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The Conservation Tourism webinar series organised by Sri Lanka Tourism Alliance was held last month, to explore the topic of ‘Wildlife and Nature Conservation, as it applies to the Future Sustainability of Sri Lanka’s Tourism Industry’.

The webinar attracted a record number of virtual attendees and featured an eminent panel of speakers. The session was introduced by Co-Chair of the Sri Lanka Tourism Alliance, Malik J Fernando, and moderated by Niranga Gunaratna, Director of Communications at Shangri-La Colombo & Shangri-La Hambantota.

The speakers touched on important elements such as what sets Sri Lanka apart as a tourist destination and the economic value of Sri Lanka’s nature and wildlife to the visitor economy. It was clearly established that our biodiversity was the main attraction for tourists. The webinar went on to discuss major challenges faced by Sri Lanka’s nature and wildlife and the consequences to local tourism. The speakers expounded how the tourism industry could bring about conservation outcomes, that would also be beneficial to their own bottom line.

Srilal Miththapala, Past President of The Hotels Association of Sri Lanka (THASL) emphasized that wildlife is a critical component of Sri Lanka’s tourism industry and that in 2018, out of the 2.2 million tourists who visited Sri Lanka, 50% had visited Sri Lanka’s wildlife parks. He also spoke of how he tried to “awaken” people to the value of Sri Lanka’s wildlife by assigning economic value to this natural resource, especially for wild elephants. Sadly, Sri Lanka whilst being one of the best countries to see them in the wild, is also the country with the worst human-elephant conflict (HEC) in the world. On average over 300 elephants are killed in Sri Lanka annually due to HEC.

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Toby Sinclair, Director of &Beyond Asia has over 40 years’ experience in Sri Lanka and with his international lens on tourism, he stated how a couple of decades ago Sri Lanka was certainly the best place to see leopards and elephants in the wild but because the country has chosen “quantity over quality”, the quality of those experiences has declined over time. “Driving in Yala has become like driving down Galle Road at 5 o’clock in the evening,” he said. Mismanagement of our wildlife resources, lack of training for wildlife park guides and jeep drivers and not improving the standard of the visitor experience are keeping Sri Lanka from becoming a successful wildlife tourism destination. “The potential of Sri Lanka is enormous. I am optimistic but I am very concerned that we are going to kill the golden-goose”.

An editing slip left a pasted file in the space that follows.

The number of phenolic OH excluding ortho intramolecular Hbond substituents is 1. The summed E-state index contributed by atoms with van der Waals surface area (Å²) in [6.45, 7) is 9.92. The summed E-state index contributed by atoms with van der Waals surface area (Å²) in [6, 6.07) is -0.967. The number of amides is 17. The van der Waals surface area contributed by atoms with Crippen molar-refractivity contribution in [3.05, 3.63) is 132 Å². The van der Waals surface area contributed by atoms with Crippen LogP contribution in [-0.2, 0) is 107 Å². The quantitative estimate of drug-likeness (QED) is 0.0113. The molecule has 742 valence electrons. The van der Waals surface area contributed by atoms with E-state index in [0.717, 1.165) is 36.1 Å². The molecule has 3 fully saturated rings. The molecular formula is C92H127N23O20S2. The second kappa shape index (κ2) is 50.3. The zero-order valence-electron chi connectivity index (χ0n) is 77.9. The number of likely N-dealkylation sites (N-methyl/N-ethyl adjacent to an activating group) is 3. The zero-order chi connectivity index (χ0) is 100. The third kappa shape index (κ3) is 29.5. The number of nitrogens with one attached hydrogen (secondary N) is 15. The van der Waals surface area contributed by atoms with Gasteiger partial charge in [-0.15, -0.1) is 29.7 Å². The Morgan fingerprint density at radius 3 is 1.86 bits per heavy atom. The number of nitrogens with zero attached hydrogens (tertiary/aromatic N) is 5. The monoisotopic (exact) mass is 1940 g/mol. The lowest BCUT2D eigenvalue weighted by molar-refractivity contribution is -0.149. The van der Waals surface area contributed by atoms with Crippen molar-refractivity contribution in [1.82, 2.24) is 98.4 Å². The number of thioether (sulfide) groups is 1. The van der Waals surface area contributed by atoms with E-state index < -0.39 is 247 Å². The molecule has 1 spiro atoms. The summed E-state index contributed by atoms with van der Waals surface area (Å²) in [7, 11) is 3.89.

Dr Sumith Pilapitiya, Former Director General of Sri Lanka’s Department of Wildlife Conservation (DWC) highlighted that “Sri Lanka has the ‘potential’ to be the best wildlife tourism destination outside Africa”, however despite being blessed with every natural resource, it is unlikely that we will reach that potential, as the country lacks strategic direction. Rather we are destroying that potential by destroying our nature and wildlife. He went on to say that the private tourism sector should be doing much more, to work with the government in order to strategically develop the sector by protecting its natural resources, rather than sit complacent while they focus on reaping the benefits of Sri Lanka’s unique biodiversity today. “If Sri Lanka is to reach its potential as the best wildlife tourism destination outside of Africa, the private tourism sector has to play a significant role to make that happen”.

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